Our journey from Puno to the coast and into Chile had taken us into the Atacama Desert – the driest place in the world!! No need for my waterproof linings for a few days then 🙂
I’ve never seen scenery like it before….you would think driving through a desert would be boring – but this was far from boring.
Some of the roads were long and straight, but that just gave us a chance to relax whilst still riding along – although I don’t have anywhere to put my feet up!!!
A new country means new beer……for some anyway – I’m just here for the wine 🙂
We hit the coastal road for a couple of hours before heading inland deeper into the desert.
As we neared the town of San Pedro de Atacama the scenery changed again…so many different landscapes in one day on the road!
It was time to relax for a few days in San Pedro…..the sun was shining and we needed to plan some more of the trip – where will we go next??
We also used the day off to check out the local salt flats of Salar de Atacama…..
…which along with being home to lizards are also home to one of the rarest flamingos in the world – the Andean Flamingo. Quite a strange thing to see at altitude on slat flats, but this is where they migrate to in the summer months.
More great roads and scenery en route to and from the salt flats.
Now time for our third goodbye….Chris has to be in Buenos Aires before the end of the month, so he’s headed off for the Argentinean border. Now we’re back on our own….other than the odd day here and there, we’ve not been on our own on the road for months – time to hunt down some more overlanders I think 🙂
After a very lazy Christmas and New Year in Huaraz, it was hard to get back in the swing of biking but we needed to get to Lima to meet Lisa’s mum and dad and to see the start of The Dakar Rally 2013.
Mike and Chris had already set off a couple of days before and were heading deeper into the high mountains before getting to Lima. We later found out they’d had quite the adventure after getting lost, breaking down and then they lost each other for over a day in the difficult terrain on New Years Eve.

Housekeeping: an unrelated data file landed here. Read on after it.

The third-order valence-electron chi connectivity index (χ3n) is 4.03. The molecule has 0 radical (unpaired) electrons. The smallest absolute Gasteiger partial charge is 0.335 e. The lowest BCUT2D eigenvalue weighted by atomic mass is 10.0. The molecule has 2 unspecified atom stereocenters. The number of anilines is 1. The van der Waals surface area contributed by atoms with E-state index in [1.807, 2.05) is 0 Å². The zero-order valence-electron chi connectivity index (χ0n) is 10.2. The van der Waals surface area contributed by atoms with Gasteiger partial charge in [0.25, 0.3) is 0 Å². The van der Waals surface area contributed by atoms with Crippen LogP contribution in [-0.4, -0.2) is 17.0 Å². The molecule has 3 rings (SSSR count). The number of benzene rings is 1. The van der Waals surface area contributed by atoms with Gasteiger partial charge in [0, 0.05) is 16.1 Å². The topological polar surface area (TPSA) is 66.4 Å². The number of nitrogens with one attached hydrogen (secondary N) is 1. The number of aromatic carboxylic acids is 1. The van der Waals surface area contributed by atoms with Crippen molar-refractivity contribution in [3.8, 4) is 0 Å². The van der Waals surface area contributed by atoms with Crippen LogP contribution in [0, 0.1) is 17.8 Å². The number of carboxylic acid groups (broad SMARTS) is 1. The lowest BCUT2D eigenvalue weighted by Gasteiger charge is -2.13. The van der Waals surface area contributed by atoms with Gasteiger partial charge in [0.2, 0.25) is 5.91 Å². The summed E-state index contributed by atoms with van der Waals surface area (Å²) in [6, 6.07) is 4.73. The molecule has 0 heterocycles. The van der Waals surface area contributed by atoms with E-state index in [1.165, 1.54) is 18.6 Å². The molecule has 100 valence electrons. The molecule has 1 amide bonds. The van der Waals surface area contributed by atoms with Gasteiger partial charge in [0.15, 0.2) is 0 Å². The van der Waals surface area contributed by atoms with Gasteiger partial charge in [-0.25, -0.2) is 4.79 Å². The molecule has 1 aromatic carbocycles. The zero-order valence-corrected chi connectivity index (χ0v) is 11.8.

The route we took was a beautiful winding road from the chilly mountains to the humid coast as we joined the Pan American Highway into Lima.
Lisa made a surprise visit to her mum and dad at their hotel in Lima (We originally planned on meeting them in Cusco a couple of days later).
We then met up with Mike and Chris the next day to check out the Dakar Village on the beach.
Team HRC gained quite a bit of attention after 24 years absence from the event…..Go Honda!!
Lisa was taking a few days off the bike and flew to Cusco with her mum and dad and we arranged to meet up a few days later.
I didn’t mind as the next 1000km’s would be all boys stuff anyway – The Dakar and riding the Nazca to Cusco road!
Mike, Chris and I rode out of Lima down the coast towards Ica to check out The Dakar spectator zone.
We were staggered to see thousands of locals out on the streets waving and cheering us along!
(They might have been confusing us with someone else but we didn’t want to disappoint and just waved back)
The first few stages was in the desert sands. We managed to get pretty close to all the action.
After having our photo’s taken all morning with Dakar fans who think that all Gringo’s on bikes must be part of the race, we made our exit and headed to the small oasis town outside of Ica in the dunes.
We met up with some other bikers in our hostel, chatted, drank beer and Pisco Sours, before getting some sleep as we had a long day of riding the next day.
With our tanks brimmed with fuel we agreed to meet up later along the road if weather and light permitted, otherwise in Cusco a couple of days later.
This was to be the last time all three bikes would be together unfortunately…..
There was still another 600km of windy roads to Cusco and as I needed to get there within two days to meet up with Lisa and her mum and dad, I headed off in front to cover some road quickly.
The road out of Nazca was spectacular! Amazing scenery and beautiful bitumen….
You know you are at altitude when Llamas are around…..
Later that day, a man overtook me in his pickup truck and was frantically trying to flag me down as I rode through the town of Puquio.
It was bad news – his friend had telephoned him from just outside a town 20kms back and told him that my friend on a motorcycle had been involved in an accident with a taxi.
I raced back to the scene of the accident as quickly as I could. Chris was not far behind.
Mike had been in a head-on collision with a minibus taxi but was thankfully okay. The taxi driver was on the wrong side of the road going around a corner which unfortunately is not uncommon in Latin America.
The KLR was dragged along the road for several metres but Mike only suffered bruising and shock after the accident. He was unbelievably lucky.
The impact was so great that the front wheel on the taxi was shunted back.
We loaded Mike’s battered bike into the back of the taxi and attempted to get to the town of Puquio. The taxi was in a poor state too and the driver had to pull into a mechanics to get the front axle banged out.
The guy who pulled me over earlier that day left me with his mobile number in case we needed any help so we called him from our hostel in Puquio that evening.